As we approach the end of bloom, growers should consider the need for any post-bloom applications. The main pest targets for these applications are mainly Sparganothis fruitworm and spotted fireworm.
Sparganothis fruitworm (SPARG)
Pheromone trap catches for SPARG indicate that we passed peak flight. Although SPARG populations have been on a decline in recent years, some farms and farm sites in New Jersey have a history of high SPARG infestation. If your farm is one of these, you should manage this pest as soon as bees are removed.
The timing for this 1st post-pollination spray is at 2 weeks after peak pheromone trap catches and this year should be next week (July 1-8). Insect Growth Regulators (IGRs) (e.g. Intrepid and Confirm) are effective against SPARG and can be used during bloom. Alternatively, if you have used IGRs intensively (e.g. last year and this year as a pre-bloom spray), and would like to rotate with other chemistries, you may want to use Delegate, Altacor, or the broad-spectrum insecticides Diazinon or Lorsban. Broad-spectrum insecticides are also a choice if you have high blunt-nosed leafhopper populations because Intrepid, Delegate, and Altacor will have no effect against this insect. If you are an Ocean Spray (OS) grower please check restrictions on the use of these insecticides. Lorsban in particular can’t be used by OS growers after bloom due to MRLs for exporting cranberries. If you are an OS grower and want to use a post-bloom application to control SPARG then Delegate, Altacor, or Diazinon would be your options.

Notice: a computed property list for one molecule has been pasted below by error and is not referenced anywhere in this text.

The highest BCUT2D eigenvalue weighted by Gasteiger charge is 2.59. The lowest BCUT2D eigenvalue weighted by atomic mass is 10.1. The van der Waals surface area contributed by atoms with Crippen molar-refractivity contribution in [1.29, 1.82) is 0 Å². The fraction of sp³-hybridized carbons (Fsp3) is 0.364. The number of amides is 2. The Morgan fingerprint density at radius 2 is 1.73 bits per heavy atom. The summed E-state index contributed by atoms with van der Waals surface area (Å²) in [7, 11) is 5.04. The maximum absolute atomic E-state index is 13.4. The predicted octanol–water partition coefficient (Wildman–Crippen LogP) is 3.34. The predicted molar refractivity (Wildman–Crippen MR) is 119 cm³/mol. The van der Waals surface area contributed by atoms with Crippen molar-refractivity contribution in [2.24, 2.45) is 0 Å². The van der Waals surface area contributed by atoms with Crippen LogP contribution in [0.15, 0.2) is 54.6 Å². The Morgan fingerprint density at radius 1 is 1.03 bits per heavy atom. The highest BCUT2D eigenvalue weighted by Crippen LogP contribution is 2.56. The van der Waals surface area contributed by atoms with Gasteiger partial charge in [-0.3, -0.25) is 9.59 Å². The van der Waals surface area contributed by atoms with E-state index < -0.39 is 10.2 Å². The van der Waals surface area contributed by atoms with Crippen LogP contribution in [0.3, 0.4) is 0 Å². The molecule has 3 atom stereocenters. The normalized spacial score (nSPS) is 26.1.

Spotted fireworm (SFW)
SFW is one of the most important pests in New Jersey. Male SFW moth catches typically peak in the second through third week in June.
Although trap catches give an indication of population size, these numbers not always correlate with numbers of egg masses. This insect becomes a problem in “weedy” beds because female moths lay their eggs predominantly on weeds. Thus, growers need to monitor for the presence of SFW egg masses on weeds (broadleaf species and grasses). Keeping beds clean from weeds will keep this insect under control. Egg masses should be hatching by now. SFW larvae from this generation feed on foliage as well as fruit. Damage to foliage causes a characteristic browning of uprights. Most effective control of SFW is achieved when larvae are in early stages of development, and not tightly enclosed in leaves or entered the berries. There is no economic threshold based on number of egg masses.
If SFW populations are high, you may apply the IGRs Intrepid or Confirm during bloom to target the early-instar SFW larvae. IGRs are safe to bees. This application will also control other lepidopteran pests such as SPARG (see above). An additional benefit of using IGRs is that they are soft to the pest’s natural enemies. SFW eggs are heavily parasitized by Trichogramma spp. Parasitized eggs are black compared to the yellow-orange color of unparasitized eggs. Post-bloom insecticide options to control this insect are the same as those listed for SPARG.